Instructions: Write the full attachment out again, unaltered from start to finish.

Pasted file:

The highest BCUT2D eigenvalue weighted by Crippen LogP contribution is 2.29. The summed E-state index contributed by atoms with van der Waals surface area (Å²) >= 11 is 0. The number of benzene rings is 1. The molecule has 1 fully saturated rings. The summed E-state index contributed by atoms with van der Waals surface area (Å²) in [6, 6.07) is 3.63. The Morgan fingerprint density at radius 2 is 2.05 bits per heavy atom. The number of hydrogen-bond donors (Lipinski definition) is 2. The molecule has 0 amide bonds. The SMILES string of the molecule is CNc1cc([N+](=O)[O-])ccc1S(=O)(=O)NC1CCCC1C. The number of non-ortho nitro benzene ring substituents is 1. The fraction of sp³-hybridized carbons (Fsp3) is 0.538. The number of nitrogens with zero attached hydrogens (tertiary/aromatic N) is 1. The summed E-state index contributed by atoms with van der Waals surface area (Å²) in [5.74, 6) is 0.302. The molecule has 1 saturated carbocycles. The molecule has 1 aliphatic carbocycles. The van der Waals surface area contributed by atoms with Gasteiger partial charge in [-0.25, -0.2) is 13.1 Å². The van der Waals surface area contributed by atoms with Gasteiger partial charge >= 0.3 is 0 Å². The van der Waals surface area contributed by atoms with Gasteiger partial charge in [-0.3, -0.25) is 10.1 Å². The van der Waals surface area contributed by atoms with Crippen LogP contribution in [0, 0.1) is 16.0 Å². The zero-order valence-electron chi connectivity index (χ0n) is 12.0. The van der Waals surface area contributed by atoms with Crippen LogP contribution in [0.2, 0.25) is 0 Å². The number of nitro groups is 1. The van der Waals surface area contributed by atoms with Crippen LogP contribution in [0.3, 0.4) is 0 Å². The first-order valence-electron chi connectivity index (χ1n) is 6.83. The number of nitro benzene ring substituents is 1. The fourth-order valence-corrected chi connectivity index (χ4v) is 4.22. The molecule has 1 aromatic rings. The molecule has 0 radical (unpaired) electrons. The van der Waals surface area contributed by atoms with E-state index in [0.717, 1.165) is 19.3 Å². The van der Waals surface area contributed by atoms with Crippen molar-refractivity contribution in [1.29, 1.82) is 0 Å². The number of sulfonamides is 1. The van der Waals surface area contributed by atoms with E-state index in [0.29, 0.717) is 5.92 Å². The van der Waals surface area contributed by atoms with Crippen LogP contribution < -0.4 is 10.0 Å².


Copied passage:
The highest BCUT2D eigenvalue weighted by Crippen LogP contribution is 2.29. The summed E-state index contributed by atoms with van der Waals surface area (Å²) >= 11 is 0. The number of benzene rings is 1. The molecule has 1 fully saturated rings. The summed E-state index contributed by atoms with van der Waals surface area (Å²) in [6, 6.07) is 3.63. The Morgan fingerprint density at radius 2 is 2.05 bits per heavy atom. The number of hydrogen-bond donors (Lipinski definition) is 2. The molecule has 0 amide bonds. The SMILES string of the molecule is CNc1cc([N+](=O)[O-])ccc1S(=O)(=O)NC1CCCC1C. The number of non-ortho nitro benzene ring substituents is 1. The fraction of sp³-hybridized carbons (Fsp3) is 0.538. The number of nitrogens with zero attached hydrogens (tertiary/aromatic N) is 1. The summed E-state index contributed by atoms with van der Waals surface area (Å²) in [5.74, 6) is 0.302. The molecule has 1 saturated carbocycles. The molecule has 1 aliphatic carbocycles. The van der Waals surface area contributed by atoms with Gasteiger partial charge in [-0.25, -0.2) is 13.1 Å². The van der Waals surface area contributed by atoms with Gasteiger partial charge >= 0.3 is 0 Å². The van der Waals surface area contributed by atoms with Gasteiger partial charge in [-0.3, -0.25) is 10.1 Å². The van der Waals surface area contributed by atoms with Crippen LogP contribution in [0, 0.1) is 16.0 Å². The zero-order valence-electron chi connectivity index (χ0n) is 12.0. The van der Waals surface area contributed by atoms with Crippen LogP contribution in [0.2, 0.25) is 0 Å². The number of nitro groups is 1. The van der Waals surface area contributed by atoms with Crippen LogP contribution in [0.3, 0.4) is 0 Å². The first-order valence-electron chi connectivity index (χ1n) is 6.83. The number of nitro benzene ring substituents is 1. The fourth-order valence-corrected chi connectivity index (χ4v) is 4.22. The molecule has 1 aromatic rings. The molecule has 0 radical (unpaired) electrons. The van der Waals surface area contributed by atoms with E-state index in [0.717, 1.165) is 19.3 Å². The van der Waals surface area contributed by atoms with Crippen molar-refractivity contribution in [1.29, 1.82) is 0 Å². The number of sulfonamides is 1. The van der Waals surface area contributed by atoms with E-state index in [0.29, 0.717) is 5.92 Å². The van der Waals surface area contributed by atoms with Crippen LogP contribution < -0.4 is 10.0 Å².